"This is Kate. She's a D!"

One of my daily joys as a librarian (and foremost a literacy educator) is to work with a small group of first grade readers. The teachers and I were able to dedicate a 25 minute block during their independent reading time to make it happen. Although our school's official RTI (Response to Intervention) efforts are focused on math, an RTI process prioritizes that the most skilled educators work with the students who need the most expert support.  I appreciated the teachers' confidence in my experience.

My small group varied across the year, with one child experiencing a growth spurt and another needing support after several months away from school. And then one day Kate came along with her classmates. "This is Kate," one of them announced. "She's a D!"

I've written in other posts about the Fountas & Pinnell guided reading levels that currently organize part of reading instruction. One downside of this "leveling" work is that teachers and kids, sometimes even parents, take up the drumbeat and kids begin to label themselves with these levels. (D level texts are what might be expected from beginning first graders.) These kids knew that D was not "adequate" reading in the spring of first grade, and that many of their classmates were reading H, I, J or even P level books. Yes, sigh.

Kate's teacher and I had only moments to talk before she left for a planned leave after spring break. I told the guest teacher that I'd love to talk with Kate's mom if she met her, and just days later Denise came to visit. I'll let her tell the story in her own words, and then fill in the educator side of the story following. In the meantime, here's Kate. She's clearly an A+!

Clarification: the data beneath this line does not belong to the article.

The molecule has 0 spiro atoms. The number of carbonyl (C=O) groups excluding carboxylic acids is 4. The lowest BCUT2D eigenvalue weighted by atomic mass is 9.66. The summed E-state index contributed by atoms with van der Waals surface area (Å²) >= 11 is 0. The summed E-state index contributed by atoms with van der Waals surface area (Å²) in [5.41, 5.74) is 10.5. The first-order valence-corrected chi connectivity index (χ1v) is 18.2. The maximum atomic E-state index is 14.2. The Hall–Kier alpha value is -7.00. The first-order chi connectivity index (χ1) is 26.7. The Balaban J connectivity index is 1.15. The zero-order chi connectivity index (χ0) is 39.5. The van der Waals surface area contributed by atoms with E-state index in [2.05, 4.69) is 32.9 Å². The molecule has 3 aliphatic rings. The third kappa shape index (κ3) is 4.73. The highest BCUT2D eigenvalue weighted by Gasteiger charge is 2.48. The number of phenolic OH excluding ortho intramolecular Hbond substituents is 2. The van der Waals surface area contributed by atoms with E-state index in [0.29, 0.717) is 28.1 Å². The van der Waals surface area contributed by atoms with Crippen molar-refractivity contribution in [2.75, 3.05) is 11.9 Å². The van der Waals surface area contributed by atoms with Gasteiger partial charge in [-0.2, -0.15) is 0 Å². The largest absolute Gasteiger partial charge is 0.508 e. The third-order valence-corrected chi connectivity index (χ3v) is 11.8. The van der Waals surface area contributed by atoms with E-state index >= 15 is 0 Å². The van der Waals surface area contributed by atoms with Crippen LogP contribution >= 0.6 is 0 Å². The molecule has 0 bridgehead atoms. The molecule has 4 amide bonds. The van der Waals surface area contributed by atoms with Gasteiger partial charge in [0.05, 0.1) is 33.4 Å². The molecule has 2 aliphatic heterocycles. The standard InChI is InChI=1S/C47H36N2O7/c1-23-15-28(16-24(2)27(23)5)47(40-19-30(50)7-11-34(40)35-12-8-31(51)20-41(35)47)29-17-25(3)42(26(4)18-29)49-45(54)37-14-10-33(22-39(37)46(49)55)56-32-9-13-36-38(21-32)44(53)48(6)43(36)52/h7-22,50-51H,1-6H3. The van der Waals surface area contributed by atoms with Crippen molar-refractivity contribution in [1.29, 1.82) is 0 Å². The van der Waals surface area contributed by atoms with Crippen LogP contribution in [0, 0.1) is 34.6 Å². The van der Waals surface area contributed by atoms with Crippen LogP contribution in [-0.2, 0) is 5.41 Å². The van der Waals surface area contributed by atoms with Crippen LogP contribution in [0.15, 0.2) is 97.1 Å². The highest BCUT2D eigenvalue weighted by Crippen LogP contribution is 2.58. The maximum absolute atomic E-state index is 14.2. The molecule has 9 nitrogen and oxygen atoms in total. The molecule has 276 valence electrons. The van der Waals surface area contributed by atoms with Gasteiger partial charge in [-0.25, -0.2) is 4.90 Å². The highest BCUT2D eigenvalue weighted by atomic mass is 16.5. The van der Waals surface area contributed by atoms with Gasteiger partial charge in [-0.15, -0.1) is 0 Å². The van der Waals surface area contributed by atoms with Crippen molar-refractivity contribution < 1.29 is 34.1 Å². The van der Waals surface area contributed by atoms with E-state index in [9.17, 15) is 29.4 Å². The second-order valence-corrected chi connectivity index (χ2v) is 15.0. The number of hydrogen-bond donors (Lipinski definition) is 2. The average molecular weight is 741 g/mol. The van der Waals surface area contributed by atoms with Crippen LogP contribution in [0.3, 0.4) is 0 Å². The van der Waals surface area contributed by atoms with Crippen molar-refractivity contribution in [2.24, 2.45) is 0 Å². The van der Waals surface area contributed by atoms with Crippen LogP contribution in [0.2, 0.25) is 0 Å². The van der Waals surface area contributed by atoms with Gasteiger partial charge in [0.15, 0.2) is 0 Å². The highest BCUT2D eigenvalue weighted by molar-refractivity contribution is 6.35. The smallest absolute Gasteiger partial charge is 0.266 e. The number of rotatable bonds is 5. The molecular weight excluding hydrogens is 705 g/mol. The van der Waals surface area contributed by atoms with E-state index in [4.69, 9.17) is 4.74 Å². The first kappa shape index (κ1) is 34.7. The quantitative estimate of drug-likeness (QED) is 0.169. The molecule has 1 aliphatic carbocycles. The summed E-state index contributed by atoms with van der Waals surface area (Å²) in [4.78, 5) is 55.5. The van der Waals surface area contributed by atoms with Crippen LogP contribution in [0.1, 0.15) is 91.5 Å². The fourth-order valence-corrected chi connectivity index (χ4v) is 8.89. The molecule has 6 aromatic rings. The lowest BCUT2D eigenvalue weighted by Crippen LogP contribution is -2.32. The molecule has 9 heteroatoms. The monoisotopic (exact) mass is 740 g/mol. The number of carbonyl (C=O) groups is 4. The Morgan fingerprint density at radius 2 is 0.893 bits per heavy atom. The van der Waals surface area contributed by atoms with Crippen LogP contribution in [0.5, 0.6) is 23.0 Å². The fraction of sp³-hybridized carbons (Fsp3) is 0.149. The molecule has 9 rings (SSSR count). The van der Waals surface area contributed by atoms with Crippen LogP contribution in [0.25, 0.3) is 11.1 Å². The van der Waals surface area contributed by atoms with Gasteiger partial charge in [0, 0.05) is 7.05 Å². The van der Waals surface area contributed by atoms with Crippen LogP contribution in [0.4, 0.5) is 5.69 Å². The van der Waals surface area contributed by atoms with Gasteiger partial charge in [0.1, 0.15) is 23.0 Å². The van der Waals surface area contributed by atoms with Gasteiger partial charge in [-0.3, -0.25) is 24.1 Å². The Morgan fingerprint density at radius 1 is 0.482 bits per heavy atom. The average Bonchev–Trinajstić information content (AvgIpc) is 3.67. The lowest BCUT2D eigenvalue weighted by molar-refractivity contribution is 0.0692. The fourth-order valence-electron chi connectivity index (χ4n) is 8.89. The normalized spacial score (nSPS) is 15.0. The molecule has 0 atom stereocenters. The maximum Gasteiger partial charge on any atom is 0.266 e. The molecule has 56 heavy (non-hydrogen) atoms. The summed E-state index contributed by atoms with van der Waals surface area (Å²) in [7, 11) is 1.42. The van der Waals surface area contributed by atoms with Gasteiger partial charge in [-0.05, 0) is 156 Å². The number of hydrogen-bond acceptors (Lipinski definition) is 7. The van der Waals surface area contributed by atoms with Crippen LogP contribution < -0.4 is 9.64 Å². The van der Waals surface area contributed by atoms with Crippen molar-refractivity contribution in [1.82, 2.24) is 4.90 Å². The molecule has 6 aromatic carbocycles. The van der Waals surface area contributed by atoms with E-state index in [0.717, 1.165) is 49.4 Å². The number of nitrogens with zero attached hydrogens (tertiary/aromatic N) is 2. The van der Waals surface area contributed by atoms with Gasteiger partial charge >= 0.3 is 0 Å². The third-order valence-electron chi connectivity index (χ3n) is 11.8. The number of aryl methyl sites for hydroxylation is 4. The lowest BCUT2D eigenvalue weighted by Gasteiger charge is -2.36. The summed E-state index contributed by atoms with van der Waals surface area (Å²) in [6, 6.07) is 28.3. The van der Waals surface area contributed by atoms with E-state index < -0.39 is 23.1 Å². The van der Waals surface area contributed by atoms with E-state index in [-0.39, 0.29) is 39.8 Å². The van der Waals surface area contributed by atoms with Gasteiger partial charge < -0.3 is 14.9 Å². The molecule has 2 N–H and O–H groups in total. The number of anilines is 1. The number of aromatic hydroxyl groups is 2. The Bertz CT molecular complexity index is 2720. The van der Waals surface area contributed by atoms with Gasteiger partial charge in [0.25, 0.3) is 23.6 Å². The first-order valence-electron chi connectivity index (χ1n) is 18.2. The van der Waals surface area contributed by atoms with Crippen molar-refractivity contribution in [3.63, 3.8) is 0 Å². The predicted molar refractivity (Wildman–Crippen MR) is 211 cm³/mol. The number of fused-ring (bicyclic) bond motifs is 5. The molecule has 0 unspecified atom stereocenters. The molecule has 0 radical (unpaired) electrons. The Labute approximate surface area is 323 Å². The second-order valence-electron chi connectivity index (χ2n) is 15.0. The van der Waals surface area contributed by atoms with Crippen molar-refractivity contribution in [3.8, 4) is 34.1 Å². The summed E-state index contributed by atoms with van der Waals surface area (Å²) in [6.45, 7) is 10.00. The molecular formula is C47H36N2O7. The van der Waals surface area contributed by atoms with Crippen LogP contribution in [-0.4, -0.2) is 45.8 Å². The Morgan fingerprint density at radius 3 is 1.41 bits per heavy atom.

To tell the truth, I'm kind of new to the library

It was quiet in the library when Richard walked in. He looked around and then asked, tentatively, "What kind of books do you have here?"

"What kind of books are you looking for?"

I don't remember the title he mentioned, but our library did have the book and I showed him where he could find it.

In that quiet space he confessed, "To tell the truth, I'm kind of new to the library."

"We're glad you're here."

Richard became a regular. He spent his time in the fiction area and he was such a voracious reader that I seldom saw him with the same book twice.

I maintain a grade-level schedule for lunch and recess breaks so everyone gets a chance to use the computers, work on assignments or visit with friends, but I also let kids know if they're so quiet that I don't even notice them, they can come at any time. This is Richard.

As I revisited these mental images to add to the blog, another bold image came back to me:  The first day of my senior year in high school. My family had just moved to the Pacific NW and I knew no one at the high school apart from my brother. On that first day I walked to the threshold of the lunchroom and paused to look at the 200-300 students all catching up with their friends. I couldn't figure out my part in that space, but then thought, "Aha, the library. I'll spend my lunch break there."

The library was empty and a welcome refuge. The librarian approached. "Are you new here?"


"The library is closed at lunchtime. You'll have to leave."

Sometimes, and perhaps unconsciously, we create the spaces we needed ourselves.  This is true for parents, for leaders in many fields and especially for educators.

A librarian has many roles, and one of them, on no one's list of performance standards, is to create a safe place where you can admit that you're kind of new.